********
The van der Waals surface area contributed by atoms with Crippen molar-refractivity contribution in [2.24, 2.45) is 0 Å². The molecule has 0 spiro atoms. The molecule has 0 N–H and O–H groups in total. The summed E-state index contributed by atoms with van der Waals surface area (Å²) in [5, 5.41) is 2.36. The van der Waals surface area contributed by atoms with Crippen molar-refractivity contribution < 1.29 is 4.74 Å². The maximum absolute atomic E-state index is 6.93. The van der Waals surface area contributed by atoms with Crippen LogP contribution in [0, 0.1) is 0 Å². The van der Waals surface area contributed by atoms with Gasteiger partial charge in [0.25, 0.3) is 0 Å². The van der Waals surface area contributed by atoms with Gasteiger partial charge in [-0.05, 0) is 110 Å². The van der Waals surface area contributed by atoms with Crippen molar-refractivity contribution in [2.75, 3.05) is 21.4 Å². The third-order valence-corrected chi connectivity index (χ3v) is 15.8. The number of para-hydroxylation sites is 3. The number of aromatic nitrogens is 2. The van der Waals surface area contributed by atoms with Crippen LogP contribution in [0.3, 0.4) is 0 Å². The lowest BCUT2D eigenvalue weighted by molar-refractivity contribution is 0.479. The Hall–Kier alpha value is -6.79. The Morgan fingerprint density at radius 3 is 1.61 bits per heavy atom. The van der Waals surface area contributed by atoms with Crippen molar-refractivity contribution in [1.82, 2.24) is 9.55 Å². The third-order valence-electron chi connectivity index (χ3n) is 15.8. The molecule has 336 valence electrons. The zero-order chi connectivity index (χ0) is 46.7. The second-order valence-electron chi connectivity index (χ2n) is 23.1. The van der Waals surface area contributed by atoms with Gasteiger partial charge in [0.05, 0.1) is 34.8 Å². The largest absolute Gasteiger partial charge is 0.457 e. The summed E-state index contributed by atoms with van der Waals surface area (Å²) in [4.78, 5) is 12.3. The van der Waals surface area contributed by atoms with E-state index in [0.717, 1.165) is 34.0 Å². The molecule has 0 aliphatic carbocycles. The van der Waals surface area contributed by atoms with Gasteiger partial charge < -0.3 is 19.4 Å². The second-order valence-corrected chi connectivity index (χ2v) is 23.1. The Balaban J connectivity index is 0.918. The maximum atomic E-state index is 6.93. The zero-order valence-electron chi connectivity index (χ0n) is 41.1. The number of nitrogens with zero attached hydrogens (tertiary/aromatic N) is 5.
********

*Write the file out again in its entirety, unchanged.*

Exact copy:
The van der Waals surface area contributed by atoms with Crippen molar-refractivity contribution in [2.24, 2.45) is 0 Å². The molecule has 0 spiro atoms. The molecule has 0 N–H and O–H groups in total. The summed E-state index contributed by atoms with van der Waals surface area (Å²) in [5, 5.41) is 2.36. The van der Waals surface area contributed by atoms with Crippen molar-refractivity contribution < 1.29 is 4.74 Å². The maximum absolute atomic E-state index is 6.93. The van der Waals surface area contributed by atoms with Crippen LogP contribution in [0, 0.1) is 0 Å². The van der Waals surface area contributed by atoms with Gasteiger partial charge in [0.25, 0.3) is 0 Å². The van der Waals surface area contributed by atoms with Gasteiger partial charge in [-0.05, 0) is 110 Å². The van der Waals surface area contributed by atoms with Crippen molar-refractivity contribution in [2.75, 3.05) is 21.4 Å². The third-order valence-corrected chi connectivity index (χ3v) is 15.8. The number of para-hydroxylation sites is 3. The number of aromatic nitrogens is 2. The van der Waals surface area contributed by atoms with Crippen LogP contribution in [0.3, 0.4) is 0 Å². The lowest BCUT2D eigenvalue weighted by molar-refractivity contribution is 0.479. The Hall–Kier alpha value is -6.79. The Morgan fingerprint density at radius 3 is 1.61 bits per heavy atom. The van der Waals surface area contributed by atoms with Crippen molar-refractivity contribution in [1.82, 2.24) is 9.55 Å². The third-order valence-electron chi connectivity index (χ3n) is 15.8. The molecule has 336 valence electrons. The zero-order chi connectivity index (χ0) is 46.7. The second-order valence-electron chi connectivity index (χ2n) is 23.1. The van der Waals surface area contributed by atoms with Gasteiger partial charge in [0.05, 0.1) is 34.8 Å². The largest absolute Gasteiger partial charge is 0.457 e. The summed E-state index contributed by atoms with van der Waals surface area (Å²) in [4.78, 5) is 12.3. The van der Waals surface area contributed by atoms with E-state index in [0.717, 1.165) is 34.0 Å². The molecule has 0 aliphatic carbocycles. The van der Waals surface area contributed by atoms with Gasteiger partial charge < -0.3 is 19.4 Å². The second-order valence-corrected chi connectivity index (χ2v) is 23.1. The Balaban J connectivity index is 0.918. The maximum atomic E-state index is 6.93. The zero-order valence-electron chi connectivity index (χ0n) is 41.1. The number of nitrogens with zero attached hydrogens (tertiary/aromatic N) is 5.